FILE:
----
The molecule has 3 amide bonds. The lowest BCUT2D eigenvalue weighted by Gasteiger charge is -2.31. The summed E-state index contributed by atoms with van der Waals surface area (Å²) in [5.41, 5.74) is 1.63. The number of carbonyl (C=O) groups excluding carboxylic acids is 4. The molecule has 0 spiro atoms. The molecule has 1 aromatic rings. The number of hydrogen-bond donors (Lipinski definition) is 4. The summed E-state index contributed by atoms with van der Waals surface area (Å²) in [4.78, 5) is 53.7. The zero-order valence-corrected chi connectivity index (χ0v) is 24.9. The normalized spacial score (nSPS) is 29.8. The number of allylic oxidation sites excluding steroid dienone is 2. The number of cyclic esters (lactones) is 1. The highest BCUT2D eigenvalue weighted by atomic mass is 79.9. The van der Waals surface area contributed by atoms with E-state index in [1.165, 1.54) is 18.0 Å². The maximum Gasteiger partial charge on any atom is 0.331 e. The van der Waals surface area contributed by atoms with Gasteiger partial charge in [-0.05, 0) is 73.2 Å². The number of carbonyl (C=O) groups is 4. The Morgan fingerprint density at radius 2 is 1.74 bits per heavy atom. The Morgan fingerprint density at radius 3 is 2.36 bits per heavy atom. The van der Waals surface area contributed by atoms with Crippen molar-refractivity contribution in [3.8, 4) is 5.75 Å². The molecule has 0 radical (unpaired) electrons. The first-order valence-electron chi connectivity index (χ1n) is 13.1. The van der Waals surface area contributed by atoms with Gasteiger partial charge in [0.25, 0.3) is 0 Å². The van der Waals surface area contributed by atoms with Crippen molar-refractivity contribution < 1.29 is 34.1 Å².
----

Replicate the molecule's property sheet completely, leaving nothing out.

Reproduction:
The molecule has 3 amide bonds. The lowest BCUT2D eigenvalue weighted by Gasteiger charge is -2.31. The summed E-state index contributed by atoms with van der Waals surface area (Å²) in [5.41, 5.74) is 1.63. The number of carbonyl (C=O) groups excluding carboxylic acids is 4. The molecule has 0 spiro atoms. The molecule has 1 aromatic rings. The number of hydrogen-bond donors (Lipinski definition) is 4. The summed E-state index contributed by atoms with van der Waals surface area (Å²) in [4.78, 5) is 53.7. The zero-order valence-corrected chi connectivity index (χ0v) is 24.9. The normalized spacial score (nSPS) is 29.8. The number of allylic oxidation sites excluding steroid dienone is 2. The number of cyclic esters (lactones) is 1. The highest BCUT2D eigenvalue weighted by atomic mass is 79.9. The van der Waals surface area contributed by atoms with E-state index in [1.165, 1.54) is 18.0 Å². The maximum Gasteiger partial charge on any atom is 0.331 e. The van der Waals surface area contributed by atoms with Gasteiger partial charge in [-0.05, 0) is 73.2 Å². The number of carbonyl (C=O) groups is 4. The Morgan fingerprint density at radius 2 is 1.74 bits per heavy atom. The Morgan fingerprint density at radius 3 is 2.36 bits per heavy atom. The van der Waals surface area contributed by atoms with Crippen molar-refractivity contribution in [3.8, 4) is 5.75 Å². The molecule has 0 radical (unpaired) electrons. The first-order valence-electron chi connectivity index (χ1n) is 13.1. The van der Waals surface area contributed by atoms with Gasteiger partial charge in [0.25, 0.3) is 0 Å². The van der Waals surface area contributed by atoms with Crippen molar-refractivity contribution < 1.29 is 34.1 Å².